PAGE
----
Decline in China’s coal demand continues with increasing public demand for clean air


With new government figures showing China’s love affair with coal has come to an abrupt end, the future is looking grim for the world’s biggest coal mining companies. China’s coal use fell 2.9% last year, the first fall since 2000, which suggests China could have seen a 0.7 percent drop in CO2 emissions for 2014. Slowing GDP growth as well as serious concerns for environment and climate are seen as the unbearable weight sinking the global coal market.  With China crafting a new plan to cut coal use in the industrial sector amid a renewed national debate on air pollution sparked by an unprecedented “viral” film called “Under the Dome,”  tougher coal and CO2 caps in China’s 13th Five Year Plan are expected by China’s leading expert and NGOs. The shift could signal a long-term structural shift away from the dirty fuel towards clean energies. And the industry is scaling back operations at a near-record rate, with Rio Tinto, Glencore and others reiterating pessimistic views of the sector’s future, a sign that the talk of job losses and stranded assets may indeed be looming.


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Key Points

  • The bell tolls for the declining dirty fuel amid a wake-up call for energy transformation out of concerns for health and environment, generated by the viral film called “Under the Dome.”Chen Jining, China’s new Minister of Environmental Protection, compares the film to Rachel Carson’s “Silent Spring,” and he might be right about it considering the “virtual tsunami” of Chinese commentary in the social media has put environmental protection on the top of the agenda in China’s National People’s Congress starting on Wednesday. Energy transformation was highlighted by experts as key to solve the longstanding air pollution, a heavy blow for the already declining coal industry.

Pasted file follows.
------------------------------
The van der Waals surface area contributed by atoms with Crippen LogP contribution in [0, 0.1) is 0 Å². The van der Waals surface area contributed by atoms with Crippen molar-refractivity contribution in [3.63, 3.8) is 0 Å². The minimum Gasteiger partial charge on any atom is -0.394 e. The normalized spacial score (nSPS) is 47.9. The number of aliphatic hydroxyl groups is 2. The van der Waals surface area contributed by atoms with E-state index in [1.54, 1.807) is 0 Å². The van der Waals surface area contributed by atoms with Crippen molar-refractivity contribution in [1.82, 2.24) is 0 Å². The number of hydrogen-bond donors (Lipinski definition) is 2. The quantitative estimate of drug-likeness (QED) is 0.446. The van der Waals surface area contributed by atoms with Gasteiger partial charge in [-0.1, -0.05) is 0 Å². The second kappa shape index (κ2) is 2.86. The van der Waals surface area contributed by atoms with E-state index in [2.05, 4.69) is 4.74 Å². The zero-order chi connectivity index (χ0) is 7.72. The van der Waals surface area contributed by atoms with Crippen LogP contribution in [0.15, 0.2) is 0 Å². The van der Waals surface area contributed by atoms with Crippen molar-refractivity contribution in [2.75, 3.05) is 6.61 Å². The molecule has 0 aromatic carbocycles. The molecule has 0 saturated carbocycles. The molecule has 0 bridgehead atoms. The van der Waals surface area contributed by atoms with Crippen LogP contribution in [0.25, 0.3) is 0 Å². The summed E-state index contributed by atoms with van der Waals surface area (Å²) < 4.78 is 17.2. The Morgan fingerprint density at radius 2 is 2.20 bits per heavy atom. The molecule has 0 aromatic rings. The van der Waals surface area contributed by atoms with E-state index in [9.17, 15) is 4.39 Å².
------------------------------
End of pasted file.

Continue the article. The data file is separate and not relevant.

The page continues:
• China is eyeing a structural shift away from coal, in response to the environmental challenges, with strengthened implementation and tightened caps down the road for the industry. After the first drop in coal production and use in 2014, China will launch a new plan to cut coal use in the industrial sector, except for power generators, by 80 million tonnes by 2017. And a leading expert in China expects China to adopt a tougher coal and CO2 caps in the next Five Year Plan.
  • Huge financial risks emerge from China’s bursting coal bubble, with the global industry scaling back operations at a near-record rate, a sign that the talk of job losses and stranded assets may indeed be looming.  Rio Tinto, Glencore and others are reiterating pessimistic views of the sector’s future. Previously bullish Glencore announced that it will cut its Australian coal output by 15 million tonnes in 2015, which accounts for more than 20 percent in 2014.


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Key Quotes

  • “I think (“Under the Dome” has an important role in promoting public awareness of environmental health issues, so I’m particularly pleased about this event.” – Chen Jining, Minister of environmental protection
  • “I’d never felt afraid of pollution before, and never wore a mask no matter where. But when you carry a life in you, what she breathes, eats and drinks are all your responsibility, and then you feel the fear.” – Chai Jing
  • “The trend will continue, the growth or energy demand will be continually slow as most energy intensive products reach their manufacture peak. The energy intensive products sector occupied nearly 70% of new increases in energy demand in the last 10 years. Coal consumption has decreased, and based on our quick calculation, CO2 emissions from fossil fuel also decreased.” – Kejun Jiang, senior scientist at the Energy Research Institute
  • “Chinese thermal coal peaking is like changing the direction on an escalator. It will be a shock for those who assumed the direction would always be up.” – James Leaton, the Carbon Tracker Initiative
  • “This has generated a lot of passion. Air pollution has turned to be a social and political issue. It is a threat to the thinking of political legitimacy. It is a critical moment and event.” – Professor Qi Ye, Director of the Brookings-Tsinghua Center for Public Policy

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